Objective: Assess the impact of COVID-19 on patient-breast radiologist interactions and evaluate the relationship between safety measure-constrained communication and physician wellbeing. Methods: A 41-question survey on the perceived effect of COVID-19 on patient care was distributed from June 2020 to September 2020 to members of the Society of Breast Imaging and the National Consortium of Breast Centers. Non-radiologists and international members were excluded. Anxiety and psychological distress scores were calculated. A multivariable logistic model was used to identify demographic and mental health factors associated with responses. Results: Five hundred twenty-five surveys met inclusion criteria (23% response rate). Diminished ability to fulfill patients' emotional needs was reported by 46% (221/479), a response associated with younger age (OR, 0.8 per decade; P<0.01), higher anxiety (OR, 2.3; P<0.01), and higher psychological distress (OR, 2.2; P=0.04). Personal protective equipment made patient communication more difficult for 88% (422/478), a response associated with younger age (OR, 0.8 per decade; P=0.008), female gender (OR, 1.9; P<0.01), and greater anxiety (OR, 2.6; P=0.001). The inability to provide the same level of care as prior to COVID-19 was reported by 37% (177/481) and was associated with greater anxiety (OR, 3.4; P<0.001) and psychological distress (OR, 1.7; P=0.03). Conclusion: The majority of breast radiologists reported that COVID-19 has had a negative impact on patient care. This perception was more likely among younger radiologists and those with higher levels of anxiety and psychological distress.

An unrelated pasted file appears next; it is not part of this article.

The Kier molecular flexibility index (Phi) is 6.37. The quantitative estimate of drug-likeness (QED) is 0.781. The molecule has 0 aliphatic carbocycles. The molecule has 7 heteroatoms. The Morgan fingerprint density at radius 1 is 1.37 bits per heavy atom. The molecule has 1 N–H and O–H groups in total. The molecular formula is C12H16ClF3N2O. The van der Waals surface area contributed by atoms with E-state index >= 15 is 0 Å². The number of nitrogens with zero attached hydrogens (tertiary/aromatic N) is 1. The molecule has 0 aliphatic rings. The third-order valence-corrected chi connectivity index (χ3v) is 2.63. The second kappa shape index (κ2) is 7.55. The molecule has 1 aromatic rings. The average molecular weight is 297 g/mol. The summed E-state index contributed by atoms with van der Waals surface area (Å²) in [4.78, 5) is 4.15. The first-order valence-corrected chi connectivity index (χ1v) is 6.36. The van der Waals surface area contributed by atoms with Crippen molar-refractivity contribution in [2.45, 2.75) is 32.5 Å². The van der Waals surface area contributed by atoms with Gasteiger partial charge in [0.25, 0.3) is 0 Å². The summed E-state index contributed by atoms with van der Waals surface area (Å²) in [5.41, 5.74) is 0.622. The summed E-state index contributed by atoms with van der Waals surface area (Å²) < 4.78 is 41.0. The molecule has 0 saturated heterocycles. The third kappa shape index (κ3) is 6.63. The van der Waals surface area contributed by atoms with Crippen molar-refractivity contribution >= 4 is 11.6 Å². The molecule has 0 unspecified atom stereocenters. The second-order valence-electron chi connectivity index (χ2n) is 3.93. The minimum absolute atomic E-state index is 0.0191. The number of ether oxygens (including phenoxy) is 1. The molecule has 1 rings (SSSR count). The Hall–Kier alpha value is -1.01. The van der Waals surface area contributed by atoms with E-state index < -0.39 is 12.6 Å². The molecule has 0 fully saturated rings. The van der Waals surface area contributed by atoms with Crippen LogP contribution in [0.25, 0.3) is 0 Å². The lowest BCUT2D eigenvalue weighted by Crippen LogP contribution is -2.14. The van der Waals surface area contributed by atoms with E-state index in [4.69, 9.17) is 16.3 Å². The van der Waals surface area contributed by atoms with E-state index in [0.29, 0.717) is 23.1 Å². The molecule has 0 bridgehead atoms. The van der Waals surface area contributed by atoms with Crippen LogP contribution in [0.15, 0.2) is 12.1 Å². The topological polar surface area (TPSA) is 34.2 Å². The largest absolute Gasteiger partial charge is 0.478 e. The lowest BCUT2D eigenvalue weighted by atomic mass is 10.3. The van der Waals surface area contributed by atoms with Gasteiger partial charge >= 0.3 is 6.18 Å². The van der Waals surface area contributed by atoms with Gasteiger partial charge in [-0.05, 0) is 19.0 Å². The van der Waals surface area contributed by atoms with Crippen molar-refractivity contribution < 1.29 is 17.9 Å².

- breast radiology
- patient care
- patient-centered communication
- personal protective equipment
- physician wellness